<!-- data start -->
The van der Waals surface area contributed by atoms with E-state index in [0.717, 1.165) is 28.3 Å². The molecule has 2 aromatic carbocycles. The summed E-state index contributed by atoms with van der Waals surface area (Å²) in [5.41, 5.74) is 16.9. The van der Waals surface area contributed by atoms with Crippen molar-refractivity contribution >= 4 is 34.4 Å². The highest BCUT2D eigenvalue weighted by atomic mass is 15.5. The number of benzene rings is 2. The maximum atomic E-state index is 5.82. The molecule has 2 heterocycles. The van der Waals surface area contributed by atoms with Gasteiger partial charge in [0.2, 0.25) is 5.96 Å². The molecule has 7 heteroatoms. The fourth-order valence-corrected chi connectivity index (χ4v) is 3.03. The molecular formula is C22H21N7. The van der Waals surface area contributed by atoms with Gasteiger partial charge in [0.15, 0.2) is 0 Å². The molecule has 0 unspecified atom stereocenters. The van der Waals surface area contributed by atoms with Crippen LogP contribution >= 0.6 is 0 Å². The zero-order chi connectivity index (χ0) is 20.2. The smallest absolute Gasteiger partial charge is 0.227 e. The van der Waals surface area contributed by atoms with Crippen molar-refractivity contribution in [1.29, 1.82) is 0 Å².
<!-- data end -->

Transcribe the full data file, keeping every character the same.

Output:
The van der Waals surface area contributed by atoms with E-state index in [0.717, 1.165) is 28.3 Å². The molecule has 2 aromatic carbocycles. The summed E-state index contributed by atoms with van der Waals surface area (Å²) in [5.41, 5.74) is 16.9. The van der Waals surface area contributed by atoms with Crippen molar-refractivity contribution >= 4 is 34.4 Å². The highest BCUT2D eigenvalue weighted by atomic mass is 15.5. The number of benzene rings is 2. The maximum atomic E-state index is 5.82. The molecule has 2 heterocycles. The van der Waals surface area contributed by atoms with Gasteiger partial charge in [0.2, 0.25) is 5.96 Å². The molecule has 7 heteroatoms. The fourth-order valence-corrected chi connectivity index (χ4v) is 3.03. The molecular formula is C22H21N7. The van der Waals surface area contributed by atoms with Gasteiger partial charge in [0.15, 0.2) is 0 Å². The molecule has 0 unspecified atom stereocenters. The van der Waals surface area contributed by atoms with Crippen LogP contribution >= 0.6 is 0 Å². The zero-order chi connectivity index (χ0) is 20.2. The smallest absolute Gasteiger partial charge is 0.227 e. The van der Waals surface area contributed by atoms with Crippen molar-refractivity contribution in [1.29, 1.82) is 0 Å².